The various disciplines in the social and human sciences have each built up their own worlds of theory, each designed to clarify a selected aspect or aspects of life. But if one wishes to understand a particular person, group, locality or country, a particular situation, one must become ‘interdisciplinary’: one must attend to diverse aspects and how they interrelate. This chapter explores the problematique of interdisciplinarity and asks that doctoral researchers give careful thought to how their own research might benefit from an interdisciplinary approach. If, for example, one studies the impacts of education in and on the state of Kerala in India, one cannot sensibly ignore cultural impacts, such that almost no one with a certain amount of schooling will now do heavy manual work: a major economic fact as well as educational fact. Similar considerations apply when we consider interdisciplinarity in policy-oriented research, including in the field of education. Much policy-oriented research is again situation- and context- focused, although some aspires to widely applicable generalizations. If we find, for example, that in Indonesia private school graduates earn more, and have also learnt more, more cost-effectively, than state school graduates (Bedi & Garg, 2000), we cannot directly conclude a need for greater private participation in the education sector, without also giving attention to issues such as future brain-drain, nationbuilding, willingness to work in priority sectors, and possibilities for reforming state schools.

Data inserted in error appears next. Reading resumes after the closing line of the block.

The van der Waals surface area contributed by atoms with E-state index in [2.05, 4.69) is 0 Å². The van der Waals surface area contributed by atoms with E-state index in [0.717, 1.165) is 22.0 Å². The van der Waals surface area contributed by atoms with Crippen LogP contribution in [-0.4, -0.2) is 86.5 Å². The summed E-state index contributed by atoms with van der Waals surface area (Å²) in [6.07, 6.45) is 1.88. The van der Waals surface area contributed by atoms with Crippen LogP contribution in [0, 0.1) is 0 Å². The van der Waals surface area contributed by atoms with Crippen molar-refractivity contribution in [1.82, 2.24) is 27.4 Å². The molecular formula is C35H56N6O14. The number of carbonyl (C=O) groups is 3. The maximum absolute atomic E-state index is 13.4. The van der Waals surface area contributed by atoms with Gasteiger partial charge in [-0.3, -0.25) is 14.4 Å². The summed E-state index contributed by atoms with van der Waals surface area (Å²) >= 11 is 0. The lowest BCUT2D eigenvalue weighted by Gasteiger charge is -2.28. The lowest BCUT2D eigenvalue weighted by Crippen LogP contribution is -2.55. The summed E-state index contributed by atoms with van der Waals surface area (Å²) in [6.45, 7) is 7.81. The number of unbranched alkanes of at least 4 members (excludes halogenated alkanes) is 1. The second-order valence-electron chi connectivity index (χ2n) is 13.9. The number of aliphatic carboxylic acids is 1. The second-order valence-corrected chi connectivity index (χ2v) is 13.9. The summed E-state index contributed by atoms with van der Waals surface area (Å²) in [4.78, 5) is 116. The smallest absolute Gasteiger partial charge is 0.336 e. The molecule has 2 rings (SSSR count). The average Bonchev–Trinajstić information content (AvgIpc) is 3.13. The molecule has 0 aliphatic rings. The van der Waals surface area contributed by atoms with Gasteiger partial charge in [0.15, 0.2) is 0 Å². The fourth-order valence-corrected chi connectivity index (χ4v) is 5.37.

ISS Staff Group 2: States, Societies and World Development
International Institute of Social Studies of Erasmus University (ISS)

Gasper, D. (2010). Interdisciplinarity and Transdisciplinarity. In The Routledge Doctoral Student’s Companion: Getting to grips with research in education and the social sciences, edited by Pat Thomson & Melanie Walker, 2010: London: Routledge (pp. 70–85). Retrieved from